Kingdom: Animalia

Phylum: Chordata

Class: Reptilia

Order: Testudines

Family: Trionychidae

Genus: Lissemys

Species: L. punctata

Specimen Description

The skull has vomer-prefrontal struts, the postorbital arch narrower than the horizontal diameter of the orbit, a closed fenestra postotica (broad ascending strut of pterygoid sutured to opisthotic), and a short maxillary bridge (between the foramen intermaxillaris and the opening of internal nares). The body of the hyoid consists of three pairs of bones and the posterior horn is not subdivided. The carapace has a prenuchal bone (initially isolated but sutured to the nuchal in large adults), two neurals between the first pair of pleurals, and a diagonally oriented suture between the nuchal and the first pleural (forming laterally expanded first pleurals). The nuchal (ventral view) is bifid or notched on either side (costiform processes). There are six to nine (usually eight) neurals with one or two pairs of the posteriormost pleurals sutured medially; the last (eighth) pair of pleurals is subtriangular in shape. The rear half of the bony carapace has posteriorly tapered and somewhat concave lateral margins. There is a series of juxtaposed but unsutured peripheral elements, the anteriormost being the largest, that are not connected to the ribs or to the rest of the carapace, and that may or may not be homologous with the peripherals of hardshelled turtle species. The number of peripherals seems to vary ontogenetically, with the smallest number in the largest turtles, the reduction presumably occurring by fusion between adjacent elements. The plastron has well developed callosities on all bones, except that the isolated entoplastral callosity varies greatly in size, and may be absent. The hyo- and hypoplastra are fused on each side, without visible suture, and share a very large callosity that, in large adults, is enlarged anteriorly and almost contacts the posterolateral enlargement of the epiplastral callosity to form the lateral margin of the carapace; thus, replacing the peripheral bones in this area of the shell.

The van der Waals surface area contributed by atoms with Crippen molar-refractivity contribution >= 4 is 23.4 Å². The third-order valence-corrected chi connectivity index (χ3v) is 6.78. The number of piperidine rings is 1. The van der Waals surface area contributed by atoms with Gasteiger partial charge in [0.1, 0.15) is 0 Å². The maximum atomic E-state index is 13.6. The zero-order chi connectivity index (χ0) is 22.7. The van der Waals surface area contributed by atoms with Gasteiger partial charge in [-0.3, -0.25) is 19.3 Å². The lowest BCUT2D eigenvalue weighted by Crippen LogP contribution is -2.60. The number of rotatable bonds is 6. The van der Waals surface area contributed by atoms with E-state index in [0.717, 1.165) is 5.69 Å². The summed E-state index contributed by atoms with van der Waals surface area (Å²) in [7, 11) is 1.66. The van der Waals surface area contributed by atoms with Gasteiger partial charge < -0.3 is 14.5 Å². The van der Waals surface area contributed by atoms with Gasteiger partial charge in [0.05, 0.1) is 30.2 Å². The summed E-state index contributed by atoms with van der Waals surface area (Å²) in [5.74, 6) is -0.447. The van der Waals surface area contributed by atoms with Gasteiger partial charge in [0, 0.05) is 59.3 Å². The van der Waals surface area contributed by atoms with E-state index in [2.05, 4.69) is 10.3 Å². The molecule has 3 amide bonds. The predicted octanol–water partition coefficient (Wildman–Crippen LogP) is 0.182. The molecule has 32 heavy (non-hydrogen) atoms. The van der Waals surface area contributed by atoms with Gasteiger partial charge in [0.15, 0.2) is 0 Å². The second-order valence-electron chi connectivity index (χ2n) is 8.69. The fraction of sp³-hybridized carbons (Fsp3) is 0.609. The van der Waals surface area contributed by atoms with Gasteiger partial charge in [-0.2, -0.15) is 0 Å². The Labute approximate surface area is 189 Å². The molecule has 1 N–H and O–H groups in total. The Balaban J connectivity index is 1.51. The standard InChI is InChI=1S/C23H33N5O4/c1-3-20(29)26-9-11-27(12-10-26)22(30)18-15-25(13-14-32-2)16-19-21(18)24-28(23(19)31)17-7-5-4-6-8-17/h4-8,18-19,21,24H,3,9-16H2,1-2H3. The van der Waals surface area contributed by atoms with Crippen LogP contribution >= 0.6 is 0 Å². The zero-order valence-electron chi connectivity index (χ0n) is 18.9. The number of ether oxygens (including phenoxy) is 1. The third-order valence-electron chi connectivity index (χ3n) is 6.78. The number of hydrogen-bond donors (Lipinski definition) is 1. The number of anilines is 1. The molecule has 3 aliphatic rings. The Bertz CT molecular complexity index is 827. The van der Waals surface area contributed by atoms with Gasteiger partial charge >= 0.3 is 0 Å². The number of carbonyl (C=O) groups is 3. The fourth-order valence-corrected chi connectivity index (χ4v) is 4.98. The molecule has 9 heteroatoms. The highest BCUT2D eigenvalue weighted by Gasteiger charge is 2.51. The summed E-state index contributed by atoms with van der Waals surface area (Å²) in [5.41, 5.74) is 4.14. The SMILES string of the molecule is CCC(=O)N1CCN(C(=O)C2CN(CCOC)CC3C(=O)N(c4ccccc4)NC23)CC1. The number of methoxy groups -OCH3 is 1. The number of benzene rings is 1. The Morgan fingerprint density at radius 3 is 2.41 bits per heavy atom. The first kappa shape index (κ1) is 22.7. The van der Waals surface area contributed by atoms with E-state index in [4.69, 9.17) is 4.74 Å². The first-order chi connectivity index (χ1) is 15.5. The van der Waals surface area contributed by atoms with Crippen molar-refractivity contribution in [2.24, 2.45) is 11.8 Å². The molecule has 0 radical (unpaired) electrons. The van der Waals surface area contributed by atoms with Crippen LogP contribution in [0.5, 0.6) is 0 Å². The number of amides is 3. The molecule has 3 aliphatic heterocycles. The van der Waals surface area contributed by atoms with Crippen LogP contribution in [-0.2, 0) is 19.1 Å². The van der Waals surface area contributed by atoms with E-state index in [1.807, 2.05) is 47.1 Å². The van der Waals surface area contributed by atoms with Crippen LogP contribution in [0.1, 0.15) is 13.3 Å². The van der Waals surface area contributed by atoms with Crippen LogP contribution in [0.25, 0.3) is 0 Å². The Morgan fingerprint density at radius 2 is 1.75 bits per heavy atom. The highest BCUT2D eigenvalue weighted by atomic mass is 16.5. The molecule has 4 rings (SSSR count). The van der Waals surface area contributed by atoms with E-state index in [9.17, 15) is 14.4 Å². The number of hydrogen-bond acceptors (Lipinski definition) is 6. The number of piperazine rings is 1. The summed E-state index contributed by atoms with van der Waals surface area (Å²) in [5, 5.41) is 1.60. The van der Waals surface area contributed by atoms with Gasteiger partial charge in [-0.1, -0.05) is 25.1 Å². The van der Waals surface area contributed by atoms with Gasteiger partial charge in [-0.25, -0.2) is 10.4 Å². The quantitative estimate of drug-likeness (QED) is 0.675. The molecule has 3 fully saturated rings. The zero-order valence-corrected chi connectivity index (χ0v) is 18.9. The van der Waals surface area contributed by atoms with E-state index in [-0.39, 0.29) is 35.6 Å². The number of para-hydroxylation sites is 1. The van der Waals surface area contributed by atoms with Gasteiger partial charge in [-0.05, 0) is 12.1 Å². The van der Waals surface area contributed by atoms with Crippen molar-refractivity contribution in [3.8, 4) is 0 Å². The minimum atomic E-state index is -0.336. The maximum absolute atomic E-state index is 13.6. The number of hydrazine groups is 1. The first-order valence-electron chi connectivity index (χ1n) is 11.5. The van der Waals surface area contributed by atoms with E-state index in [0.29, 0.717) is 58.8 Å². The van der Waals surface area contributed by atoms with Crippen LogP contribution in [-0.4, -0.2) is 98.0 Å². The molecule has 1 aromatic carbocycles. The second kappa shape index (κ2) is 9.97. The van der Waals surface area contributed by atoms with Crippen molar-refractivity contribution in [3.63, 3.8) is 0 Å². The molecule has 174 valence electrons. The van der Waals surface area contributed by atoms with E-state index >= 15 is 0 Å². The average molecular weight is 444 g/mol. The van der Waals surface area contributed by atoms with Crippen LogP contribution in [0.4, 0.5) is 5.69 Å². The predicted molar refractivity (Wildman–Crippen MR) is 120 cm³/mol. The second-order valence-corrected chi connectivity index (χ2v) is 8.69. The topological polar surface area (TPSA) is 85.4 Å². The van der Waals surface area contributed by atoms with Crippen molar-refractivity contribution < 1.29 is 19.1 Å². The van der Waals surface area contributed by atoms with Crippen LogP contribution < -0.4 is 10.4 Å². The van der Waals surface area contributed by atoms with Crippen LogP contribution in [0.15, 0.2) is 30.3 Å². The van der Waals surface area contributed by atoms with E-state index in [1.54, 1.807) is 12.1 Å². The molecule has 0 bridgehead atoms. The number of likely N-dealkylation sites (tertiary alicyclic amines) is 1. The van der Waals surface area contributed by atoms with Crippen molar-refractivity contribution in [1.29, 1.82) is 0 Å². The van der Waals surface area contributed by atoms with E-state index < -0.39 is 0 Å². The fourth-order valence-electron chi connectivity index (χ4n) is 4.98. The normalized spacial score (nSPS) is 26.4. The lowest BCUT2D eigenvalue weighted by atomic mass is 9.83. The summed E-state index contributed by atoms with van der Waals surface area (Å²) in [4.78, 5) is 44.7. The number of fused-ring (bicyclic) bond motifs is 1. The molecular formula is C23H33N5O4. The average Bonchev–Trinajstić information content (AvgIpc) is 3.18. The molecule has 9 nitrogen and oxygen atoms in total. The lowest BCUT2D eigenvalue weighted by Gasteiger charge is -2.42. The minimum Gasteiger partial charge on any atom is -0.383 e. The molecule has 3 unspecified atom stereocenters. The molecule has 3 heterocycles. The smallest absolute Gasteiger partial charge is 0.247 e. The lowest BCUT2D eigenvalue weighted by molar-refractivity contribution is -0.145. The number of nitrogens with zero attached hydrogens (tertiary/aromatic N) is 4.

About the animal

The Indian flapshell turtle (Lissemys punctata) is a freshwater species of turtle found in South Asia. The “flap-shelled” name stems from the presence of femoral flaps located on the plastron. These flaps of skin cover the limbs when they retract into the shell. It is unclear what protection the flaps offer against predators. The carapace of L. punctata viewed from above is broadly oval in adults, but more circular in young, widest just anterior to hind limbs. The carapace is moderately arched, shell height is 35.0-40.5% of carapace length, the margin of the carapace is smooth and slightly flared posteriorly, the marginal bones are not united with the pleurals, the plastron is large but mostly cartilaginous. Indian flapshell turtles are widespread and common in the South Asian provinces.


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